He added of veteran all-rounder Kallis: "Everybody has taken a lot from Jacques. Obviously he's a very experienced guy, so we've taken a lot from him.
"And credit to our bowlers in this particular match, the wicket was good to bat on and they did a fantastic job for us."
South Africa captain Smith was overjoyed after leading his side to victory in what was his 100th Test match.
The left-hander marked the occasion with a wonderful century but that was overshadowed by the efforts of Amla as well as Dale Steyn, who finished with five for 56 today to end any hopes England might have had of salvaging an unlikely draw.
And Smith could not hide his delight after the Proteas took a 1-0 lead in the three-match series, which will determine who finishes the summer as the International Cricket Council's number one Test team.
"It's certainly an extremely proud moment for all of us to have achieved a Test victory in the first Test of what is a big series and play as well as we have," Smith said.
"In the context of the first innings to come back and win the game is an incredible achievement.
"I don't think we were that terrible on day one when we lacked a little bit of that x-factor but we found that on day two.
"The conditions on that morning suited us but we found an intensity that we lacked a little bit on day one.
"We got a couple of plans right on day two and all credit to our bowlers, they set the tone for us in this Test match and managed to finish it off on a really good batting wicket."
Manchester United pre-season tour 2015: Louis van Gaal wins battle to relocate friendly - 60,000 refunded to save on 90-mile trip
Wojciech Szczesny was 'lied to' by Arsene Wenger over future after £11m transfer of Chelsea goalkeeper Petr Cech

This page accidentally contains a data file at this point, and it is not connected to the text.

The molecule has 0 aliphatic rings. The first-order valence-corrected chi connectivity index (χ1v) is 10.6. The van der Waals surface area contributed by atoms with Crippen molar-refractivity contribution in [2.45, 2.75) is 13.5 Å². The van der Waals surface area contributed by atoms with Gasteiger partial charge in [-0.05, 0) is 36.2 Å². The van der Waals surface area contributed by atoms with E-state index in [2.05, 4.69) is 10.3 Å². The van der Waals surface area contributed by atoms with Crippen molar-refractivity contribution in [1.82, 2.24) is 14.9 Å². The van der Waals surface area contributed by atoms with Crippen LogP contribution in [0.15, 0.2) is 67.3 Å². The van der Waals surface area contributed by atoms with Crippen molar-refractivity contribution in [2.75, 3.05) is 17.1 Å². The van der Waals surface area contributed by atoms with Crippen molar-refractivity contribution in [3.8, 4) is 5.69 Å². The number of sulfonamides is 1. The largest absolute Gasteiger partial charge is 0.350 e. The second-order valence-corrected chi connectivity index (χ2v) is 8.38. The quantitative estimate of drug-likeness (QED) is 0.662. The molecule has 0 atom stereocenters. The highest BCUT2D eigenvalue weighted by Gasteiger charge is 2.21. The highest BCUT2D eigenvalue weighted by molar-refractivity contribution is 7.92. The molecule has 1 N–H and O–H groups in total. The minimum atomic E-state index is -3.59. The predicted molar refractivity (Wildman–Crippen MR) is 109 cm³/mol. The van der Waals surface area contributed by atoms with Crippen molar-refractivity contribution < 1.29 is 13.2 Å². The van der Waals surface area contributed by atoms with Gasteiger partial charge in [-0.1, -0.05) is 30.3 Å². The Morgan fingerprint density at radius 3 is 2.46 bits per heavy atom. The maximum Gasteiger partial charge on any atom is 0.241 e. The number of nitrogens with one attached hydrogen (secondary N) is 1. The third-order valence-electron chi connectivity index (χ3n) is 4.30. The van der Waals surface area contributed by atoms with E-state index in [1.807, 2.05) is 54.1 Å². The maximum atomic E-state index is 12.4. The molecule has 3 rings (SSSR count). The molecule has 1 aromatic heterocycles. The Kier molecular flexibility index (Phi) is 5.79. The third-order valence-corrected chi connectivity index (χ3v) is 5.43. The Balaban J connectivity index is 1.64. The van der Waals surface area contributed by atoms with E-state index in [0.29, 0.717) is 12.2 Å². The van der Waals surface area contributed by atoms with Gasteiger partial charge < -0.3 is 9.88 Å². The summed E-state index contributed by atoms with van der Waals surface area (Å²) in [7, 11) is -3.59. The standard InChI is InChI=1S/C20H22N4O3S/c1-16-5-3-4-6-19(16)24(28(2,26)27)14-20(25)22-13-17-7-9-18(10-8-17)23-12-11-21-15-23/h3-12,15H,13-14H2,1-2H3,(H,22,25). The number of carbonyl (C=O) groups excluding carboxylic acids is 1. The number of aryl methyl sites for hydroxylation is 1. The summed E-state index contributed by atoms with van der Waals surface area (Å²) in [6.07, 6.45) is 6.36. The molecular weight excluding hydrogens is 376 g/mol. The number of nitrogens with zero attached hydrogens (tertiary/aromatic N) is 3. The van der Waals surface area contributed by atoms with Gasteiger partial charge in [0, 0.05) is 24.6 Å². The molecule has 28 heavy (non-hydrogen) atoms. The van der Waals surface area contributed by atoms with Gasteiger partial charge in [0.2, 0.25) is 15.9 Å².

England vs Japan - Women's World Cup semi-final: what time does it start and what channel is it on?
Football kits 2015/16: The good, the bad and the downright worst new shirts from around the world for next season
Manchester United transfer news: Javier Hernandez nears exit as Liverpool eye move for forward despite revealing Real Madrid video
- 1 Tunisia hotel attack: Locals form 'human shield' to protect hotel from gunman Seifeddine Rezgui
- 2 David Cameron refers to 83-year-old Labour MP Dennis Skinner as 'Jurassic Park'
- 3 Alton Towers Air breaks down: 80 people stuck on broken down Monorail during heatwave
- 4 German ethics council calls for incest between siblings to be legalised by Government
- 5 Alwaleed bin Talal: Saudi Prince to donate entire $32bn fortune to charity
The moment a Queen's Guard soldier lost it and drew his gun at annoying tourist
Greece crisis: IMF was pushed around by Angela Merkel and Nicholas Sarkozy – and now it is being humiliated
'I wish the BBC would stop calling it Islamic State' – David Cameron unleashes frustration at broadcaster
Greece crisis: The wider lesson is that it’s time to abandon this failed experiment in currencies
Girl, 7, stares down hate preacher at Ohio festival with pro-LGBT rainbow flag gesture
They are neither a 'state' nor 'Islamic': Why we shouldn't call them Isis, Isil or IS